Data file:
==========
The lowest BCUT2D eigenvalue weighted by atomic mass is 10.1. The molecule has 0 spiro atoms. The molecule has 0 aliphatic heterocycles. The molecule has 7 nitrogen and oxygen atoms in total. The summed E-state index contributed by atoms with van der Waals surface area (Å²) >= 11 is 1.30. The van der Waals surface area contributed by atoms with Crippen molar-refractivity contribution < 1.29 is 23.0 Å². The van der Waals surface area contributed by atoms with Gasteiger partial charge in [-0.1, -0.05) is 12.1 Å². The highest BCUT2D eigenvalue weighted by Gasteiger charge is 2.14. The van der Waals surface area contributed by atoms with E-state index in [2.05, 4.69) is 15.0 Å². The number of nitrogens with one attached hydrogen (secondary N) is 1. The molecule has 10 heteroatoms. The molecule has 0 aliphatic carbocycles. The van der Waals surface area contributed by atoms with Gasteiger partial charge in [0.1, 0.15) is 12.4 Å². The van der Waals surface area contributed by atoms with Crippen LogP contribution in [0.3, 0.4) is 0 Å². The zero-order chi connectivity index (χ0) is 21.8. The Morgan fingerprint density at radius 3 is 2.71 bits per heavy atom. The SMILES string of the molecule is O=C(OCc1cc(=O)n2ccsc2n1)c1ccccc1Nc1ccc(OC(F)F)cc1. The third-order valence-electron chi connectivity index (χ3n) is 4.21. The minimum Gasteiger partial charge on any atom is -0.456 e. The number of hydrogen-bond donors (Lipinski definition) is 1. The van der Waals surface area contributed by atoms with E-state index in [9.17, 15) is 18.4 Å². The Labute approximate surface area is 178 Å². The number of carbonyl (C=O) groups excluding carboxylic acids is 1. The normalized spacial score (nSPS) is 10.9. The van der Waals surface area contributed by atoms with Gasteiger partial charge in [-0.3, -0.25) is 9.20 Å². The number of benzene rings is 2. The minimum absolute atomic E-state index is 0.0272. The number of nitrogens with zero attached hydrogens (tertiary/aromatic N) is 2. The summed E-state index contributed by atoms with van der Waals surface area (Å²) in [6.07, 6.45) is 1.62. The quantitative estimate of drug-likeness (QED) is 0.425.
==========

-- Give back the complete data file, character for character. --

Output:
The lowest BCUT2D eigenvalue weighted by atomic mass is 10.1. The molecule has 0 spiro atoms. The molecule has 0 aliphatic heterocycles. The molecule has 7 nitrogen and oxygen atoms in total. The summed E-state index contributed by atoms with van der Waals surface area (Å²) >= 11 is 1.30. The van der Waals surface area contributed by atoms with Crippen molar-refractivity contribution < 1.29 is 23.0 Å². The van der Waals surface area contributed by atoms with Gasteiger partial charge in [-0.1, -0.05) is 12.1 Å². The highest BCUT2D eigenvalue weighted by Gasteiger charge is 2.14. The van der Waals surface area contributed by atoms with E-state index in [2.05, 4.69) is 15.0 Å². The number of nitrogens with one attached hydrogen (secondary N) is 1. The molecule has 10 heteroatoms. The molecule has 0 aliphatic carbocycles. The van der Waals surface area contributed by atoms with Gasteiger partial charge in [0.1, 0.15) is 12.4 Å². The van der Waals surface area contributed by atoms with Crippen LogP contribution in [0.3, 0.4) is 0 Å². The zero-order chi connectivity index (χ0) is 21.8. The Morgan fingerprint density at radius 3 is 2.71 bits per heavy atom. The SMILES string of the molecule is O=C(OCc1cc(=O)n2ccsc2n1)c1ccccc1Nc1ccc(OC(F)F)cc1. The third-order valence-electron chi connectivity index (χ3n) is 4.21. The minimum Gasteiger partial charge on any atom is -0.456 e. The number of hydrogen-bond donors (Lipinski definition) is 1. The van der Waals surface area contributed by atoms with E-state index in [9.17, 15) is 18.4 Å². The Labute approximate surface area is 178 Å². The number of carbonyl (C=O) groups excluding carboxylic acids is 1. The normalized spacial score (nSPS) is 10.9. The van der Waals surface area contributed by atoms with Gasteiger partial charge in [-0.3, -0.25) is 9.20 Å². The number of benzene rings is 2. The minimum absolute atomic E-state index is 0.0272. The number of nitrogens with zero attached hydrogens (tertiary/aromatic N) is 2. The summed E-state index contributed by atoms with van der Waals surface area (Å²) in [6.07, 6.45) is 1.62. The quantitative estimate of drug-likeness (QED) is 0.425.